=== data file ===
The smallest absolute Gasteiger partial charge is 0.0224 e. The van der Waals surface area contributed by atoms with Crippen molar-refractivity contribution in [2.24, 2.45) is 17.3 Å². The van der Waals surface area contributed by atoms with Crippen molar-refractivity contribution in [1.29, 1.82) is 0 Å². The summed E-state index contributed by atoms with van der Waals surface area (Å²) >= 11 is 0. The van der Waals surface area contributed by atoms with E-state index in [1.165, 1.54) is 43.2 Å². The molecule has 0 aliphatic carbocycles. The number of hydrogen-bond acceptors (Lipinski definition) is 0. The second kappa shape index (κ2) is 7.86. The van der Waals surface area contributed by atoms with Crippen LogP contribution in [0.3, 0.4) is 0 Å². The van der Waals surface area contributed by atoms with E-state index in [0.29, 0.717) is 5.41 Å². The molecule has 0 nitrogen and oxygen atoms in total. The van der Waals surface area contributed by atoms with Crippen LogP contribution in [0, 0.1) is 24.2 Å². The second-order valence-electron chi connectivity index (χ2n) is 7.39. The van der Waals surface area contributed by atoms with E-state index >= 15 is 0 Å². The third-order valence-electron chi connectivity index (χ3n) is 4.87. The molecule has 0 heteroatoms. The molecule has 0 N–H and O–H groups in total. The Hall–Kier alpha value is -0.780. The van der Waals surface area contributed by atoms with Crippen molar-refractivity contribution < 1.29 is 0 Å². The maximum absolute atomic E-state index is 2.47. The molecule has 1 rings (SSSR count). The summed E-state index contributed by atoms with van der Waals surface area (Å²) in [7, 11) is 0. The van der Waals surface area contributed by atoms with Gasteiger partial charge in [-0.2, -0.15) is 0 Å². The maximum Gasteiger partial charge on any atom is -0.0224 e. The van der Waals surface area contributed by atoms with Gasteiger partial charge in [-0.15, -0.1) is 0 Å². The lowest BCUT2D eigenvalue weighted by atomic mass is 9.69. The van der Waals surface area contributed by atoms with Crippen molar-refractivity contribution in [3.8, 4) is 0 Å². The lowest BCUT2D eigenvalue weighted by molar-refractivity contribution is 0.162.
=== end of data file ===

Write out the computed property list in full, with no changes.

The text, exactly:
The smallest absolute Gasteiger partial charge is 0.0224 e. The van der Waals surface area contributed by atoms with Crippen molar-refractivity contribution in [2.24, 2.45) is 17.3 Å². The van der Waals surface area contributed by atoms with Crippen molar-refractivity contribution in [1.29, 1.82) is 0 Å². The summed E-state index contributed by atoms with van der Waals surface area (Å²) >= 11 is 0. The van der Waals surface area contributed by atoms with E-state index in [1.165, 1.54) is 43.2 Å². The molecule has 0 aliphatic carbocycles. The number of hydrogen-bond acceptors (Lipinski definition) is 0. The second kappa shape index (κ2) is 7.86. The van der Waals surface area contributed by atoms with Crippen LogP contribution in [0.3, 0.4) is 0 Å². The van der Waals surface area contributed by atoms with E-state index in [0.29, 0.717) is 5.41 Å². The molecule has 0 nitrogen and oxygen atoms in total. The van der Waals surface area contributed by atoms with Crippen LogP contribution in [0, 0.1) is 24.2 Å². The second-order valence-electron chi connectivity index (χ2n) is 7.39. The van der Waals surface area contributed by atoms with E-state index >= 15 is 0 Å². The third-order valence-electron chi connectivity index (χ3n) is 4.87. The molecule has 0 heteroatoms. The molecule has 0 N–H and O–H groups in total. The Hall–Kier alpha value is -0.780. The van der Waals surface area contributed by atoms with Crippen molar-refractivity contribution < 1.29 is 0 Å². The maximum absolute atomic E-state index is 2.47. The molecule has 1 rings (SSSR count). The summed E-state index contributed by atoms with van der Waals surface area (Å²) in [7, 11) is 0. The van der Waals surface area contributed by atoms with Gasteiger partial charge in [-0.2, -0.15) is 0 Å². The maximum Gasteiger partial charge on any atom is -0.0224 e. The van der Waals surface area contributed by atoms with Gasteiger partial charge in [-0.15, -0.1) is 0 Å². The lowest BCUT2D eigenvalue weighted by atomic mass is 9.69. The van der Waals surface area contributed by atoms with Crippen molar-refractivity contribution in [3.8, 4) is 0 Å². The lowest BCUT2D eigenvalue weighted by molar-refractivity contribution is 0.162.